by Pat Newman,


Ahhh.  Soothing, beautiful, carpet-of-heaven, green GRASS!


Yes, it’s beautiful, but it can also be dangerous.  Dangerous to our kids. Dangerous to our pets. Dangerous to birds.  Dangerous to small animals.  Dangerous to the Chesapeake Bay and rivers and streams everywhere.


So let’s consider rethinking glorious green grass for a minute.  (I know this is hard for you; you’re happy, even in love with your grass.  But please hear me out:  this is important.)


This may surprise you:  research tells us that lawns were a status symbol in Europe and have since become a way of impressing and being like our neighbors:  part of the American suburban dream! It seems that any intrinsic value is secondary.


I have to chuckle when a client asks for as low maintenance a landscape as possible, but they want to keep a big lawn.  Lawn grass is the highest maintenance plant there is – by FAR.  A lawn requires the effort and expense of weekly mowing and edge trimming for much of the year. If you want your lawn to be highly admired, you’ll likely water it; apply a 4-step chemical treatment twice a year; and possibly aerate, de-thatch, rake, re-seed, edge with a shovel or special tool, treat or prevent grubs……You get the idea.  (And if you don’t do ANY of that except the weekly mowing, string trimming and noxious blowing, then  your lawn would still be considered a high maintenance item, though except for the dirty, noisy and storm sewer polluting of the blowers, I’d be OK with that lawn.)  But my best advice is: as long as it’s green (weeds included), and mowed, it looks as good as it needs to look to enhance the overall landscaping.  It’s really not the element that makes your landscape wonderful.   Put your emphasis elsewhere.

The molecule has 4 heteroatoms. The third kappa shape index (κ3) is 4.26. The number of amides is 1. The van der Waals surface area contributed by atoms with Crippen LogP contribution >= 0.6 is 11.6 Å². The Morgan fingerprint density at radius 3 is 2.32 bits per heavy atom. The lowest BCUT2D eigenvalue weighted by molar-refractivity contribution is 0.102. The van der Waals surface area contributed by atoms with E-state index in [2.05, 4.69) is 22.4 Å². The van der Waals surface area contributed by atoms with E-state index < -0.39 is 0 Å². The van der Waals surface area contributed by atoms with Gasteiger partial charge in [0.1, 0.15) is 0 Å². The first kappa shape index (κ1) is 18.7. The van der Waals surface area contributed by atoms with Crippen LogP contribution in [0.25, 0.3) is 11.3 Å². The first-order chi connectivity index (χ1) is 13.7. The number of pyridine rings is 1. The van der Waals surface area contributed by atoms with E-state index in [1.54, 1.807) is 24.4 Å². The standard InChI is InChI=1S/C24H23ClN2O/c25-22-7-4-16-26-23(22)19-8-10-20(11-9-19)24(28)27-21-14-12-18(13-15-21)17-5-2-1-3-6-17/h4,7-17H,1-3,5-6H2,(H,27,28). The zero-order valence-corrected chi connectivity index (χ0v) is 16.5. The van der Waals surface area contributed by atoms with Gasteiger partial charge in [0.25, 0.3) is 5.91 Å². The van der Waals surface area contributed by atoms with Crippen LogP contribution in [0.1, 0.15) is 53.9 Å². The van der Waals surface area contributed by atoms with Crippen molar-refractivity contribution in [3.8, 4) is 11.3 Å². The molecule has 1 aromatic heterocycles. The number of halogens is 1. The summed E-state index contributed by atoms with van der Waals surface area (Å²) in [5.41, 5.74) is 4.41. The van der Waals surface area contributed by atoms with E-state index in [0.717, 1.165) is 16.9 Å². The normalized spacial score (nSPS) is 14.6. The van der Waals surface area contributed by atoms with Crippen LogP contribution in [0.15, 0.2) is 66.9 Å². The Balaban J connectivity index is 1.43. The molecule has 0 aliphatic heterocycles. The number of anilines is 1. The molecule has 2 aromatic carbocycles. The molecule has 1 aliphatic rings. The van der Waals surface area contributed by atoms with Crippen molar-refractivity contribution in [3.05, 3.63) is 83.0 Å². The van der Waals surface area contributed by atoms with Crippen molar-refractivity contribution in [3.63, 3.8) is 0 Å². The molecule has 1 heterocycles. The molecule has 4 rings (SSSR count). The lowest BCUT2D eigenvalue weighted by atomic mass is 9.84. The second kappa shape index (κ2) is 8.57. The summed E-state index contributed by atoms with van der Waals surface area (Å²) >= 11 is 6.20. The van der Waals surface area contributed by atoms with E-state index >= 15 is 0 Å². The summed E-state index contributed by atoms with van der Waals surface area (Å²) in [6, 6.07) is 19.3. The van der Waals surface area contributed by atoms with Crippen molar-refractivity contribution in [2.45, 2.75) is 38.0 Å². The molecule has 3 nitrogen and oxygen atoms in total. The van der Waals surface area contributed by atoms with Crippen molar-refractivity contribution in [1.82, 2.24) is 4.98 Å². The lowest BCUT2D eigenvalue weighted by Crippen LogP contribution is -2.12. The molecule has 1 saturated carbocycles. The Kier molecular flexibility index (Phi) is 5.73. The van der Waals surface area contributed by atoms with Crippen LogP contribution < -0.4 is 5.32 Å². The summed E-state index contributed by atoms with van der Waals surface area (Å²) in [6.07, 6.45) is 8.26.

Being a landscape designer, I see it every day:  most homes have their original landscaping, a basic builder’s package of modestly attractive, not too expensive plantings of the period, not a notably beautiful or even well thought out landscape, but one that fits in with all the neighbors’ landscapes, particularly their focal point, lawns.  In the DC area, home landscapes are predominantly grass, front and back (so cheap to put in, that builders would never landscape without it); a white dogwood tree; azaleas along the foundation, (even in sunny spots where they aren’t very happy); an arborvitae tree at the corner of the house in front (it’s grown too close to the corner by now); maybe a holly or a few yews that are way too big now, ill-conceived, size-wise, at the time, and now out of scale.


When called in to make design improvements, I work with these packages, but I’m a fan of getting more up with the times, aesthetically and environmentally.  To me that means at least considering the real costs of your lawn and the real benefits and beauty to be had from newer landscape design alternatives.


Just a few ideas for replacing lawns:  hummingbird-bee-butterfly garden, groundcovers, low maintenance trees and shrubs (some native),  native perennials,  flower garden for cutting, ornamental grasses, xeriscaping, vegetable garden, play equipment, low maintenance plants, larger patio with colorful containers and furnishings, walkways with gravel or bark or pavers, boulders, yard art/statuary, wildlife habitat, gazebo, outdoor BBQ or kitchen, dog run….. and many more, depending on your site.


A big thank you for your environmental conscience and open mindedness on considering giving over at least some of your lawn to new design ideas.


Let me know if you’d like more information about landscaping.  See also the APPENDIX for quotes and data from miscellaneous sources about the impact of lawns on the environment and health, and on some alternatives.

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